The business has opened four delivery-only kitchens under the Wagamama brand during the pandemic, and Hornby believes there is room for up to 20 over time. The extended periods of closure for hospitality venues has unsurprisingly pushed up delivery volumes but while Hornby is realistic enough to realise that peak lockdown levels are unlikely to be maintained, he does believe that the increase in people using delivery services will be a long term legacy of the crisis.
A minimum of 30% of sales coming from delivery is a likely kind of sales mix for a business like Wagamama in the medium term, and he describes those who believe delivery sales will drop off when hospitality fully reopens as naïve, in kind to the who doubted that internet shopping would ever take off. “I don’t understand why it would reverse. You can win in retailing by being on both the high street and the internet, with the two complementing. You just have to adjust the capacity at your restaurants to take into account the increased mix of delivery.”
The anticipated growth of delivery in the overall sales mix has meant the group has slightly reined in its ambitions for Wagamama’s total site numbers, from 200-220 sites, to between 180 and 200 – it currently has 147 restaurants – but Hornby believes there is “still a lot of growth runway”.
“I would argue we have still got up to 10 years’ of natural growth to come from site expansion,” he says, on the basis the group would open no more than four to five new restaurants per year.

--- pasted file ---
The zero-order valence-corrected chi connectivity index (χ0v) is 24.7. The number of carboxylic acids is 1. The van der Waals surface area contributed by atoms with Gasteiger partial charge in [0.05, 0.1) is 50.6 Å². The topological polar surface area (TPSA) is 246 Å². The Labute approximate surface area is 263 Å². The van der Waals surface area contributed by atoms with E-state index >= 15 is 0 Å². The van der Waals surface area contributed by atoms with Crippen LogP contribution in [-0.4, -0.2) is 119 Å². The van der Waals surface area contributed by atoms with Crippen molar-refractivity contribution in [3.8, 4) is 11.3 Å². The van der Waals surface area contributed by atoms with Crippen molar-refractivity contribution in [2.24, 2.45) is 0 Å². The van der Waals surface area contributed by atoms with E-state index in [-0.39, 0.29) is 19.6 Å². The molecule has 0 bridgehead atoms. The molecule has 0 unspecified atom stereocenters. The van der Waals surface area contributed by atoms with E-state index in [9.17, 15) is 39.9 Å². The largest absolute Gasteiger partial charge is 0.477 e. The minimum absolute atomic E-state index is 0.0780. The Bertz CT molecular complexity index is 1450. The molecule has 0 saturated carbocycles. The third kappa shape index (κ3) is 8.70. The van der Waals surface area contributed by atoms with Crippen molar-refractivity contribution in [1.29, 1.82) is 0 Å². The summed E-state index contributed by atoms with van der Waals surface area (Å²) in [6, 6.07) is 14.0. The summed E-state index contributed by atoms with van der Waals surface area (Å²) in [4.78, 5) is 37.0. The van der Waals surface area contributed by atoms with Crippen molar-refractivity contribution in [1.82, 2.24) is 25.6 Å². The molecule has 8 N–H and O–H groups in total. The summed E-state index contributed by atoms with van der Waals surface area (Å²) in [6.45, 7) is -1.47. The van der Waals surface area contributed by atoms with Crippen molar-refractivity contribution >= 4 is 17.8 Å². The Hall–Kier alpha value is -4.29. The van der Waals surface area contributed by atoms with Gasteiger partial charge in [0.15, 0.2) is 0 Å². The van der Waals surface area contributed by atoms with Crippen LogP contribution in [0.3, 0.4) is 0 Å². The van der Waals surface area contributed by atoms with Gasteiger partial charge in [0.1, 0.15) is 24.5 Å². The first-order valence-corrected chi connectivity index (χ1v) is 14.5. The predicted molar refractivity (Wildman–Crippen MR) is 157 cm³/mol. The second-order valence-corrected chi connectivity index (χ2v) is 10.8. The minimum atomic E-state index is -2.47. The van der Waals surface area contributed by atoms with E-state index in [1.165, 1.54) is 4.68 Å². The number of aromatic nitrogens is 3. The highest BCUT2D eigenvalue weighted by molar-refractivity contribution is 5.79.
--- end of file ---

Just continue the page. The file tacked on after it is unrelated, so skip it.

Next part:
“What has changed is where they will be. Clearly, we will open fewer in central London and the centre of big cities, and we will do more suburban ones – of that there is absolutely no doubt,” he explains.
Format-wise, while TRG would consider slightly smaller sites, Hornby is wary of changing the brand’s historic winning formula. He credits David Campbell, Jane Holbrook and Emma Woods for measured expansion and keeping to the original formula: fresh Asian cuisine and sociable bench seating, which allows flexible capacity. “If you take your format too much smaller, you lose that advantage,” he says.
International expansion is also still on the cards. It currently has six sites through a joint venture in the US, and Hornby would be “really disappointed” if in five years’ time that hadn’t grown to around 25. Again, the focus has shifted slightly in terms of location, with central New York and Boston pushed to the side in favour of options like Tampa and Charlotte – highly populous areas, less tourist reliant and less expensive.
Meanwhile in its pubs divisions, the group plans to near double the number of Brunning & Price pubs.
The business, led by MD Mary Willcock, currently has 78 pubs and has laid down the desire to get to around 150 sites in the next six or seven years.
The bulk of the growth will come from pushing the business out geographically. It currently has a strong presence in the North West and South East, outside the M25, so growth will come in areas like the East Midlands, East Anglia, Yorkshire, the North East and the whole of the South West of England. “The confidence to think that it’s the right thing to do for Brunning & Price…I would say that has all come on the back of the pandemic.”
‘Frankie & Benny’s has a really good future’
Now TRG has knocked is leisure estate into shape, what are the plans for its core leisure brand Frankie & Benny’s?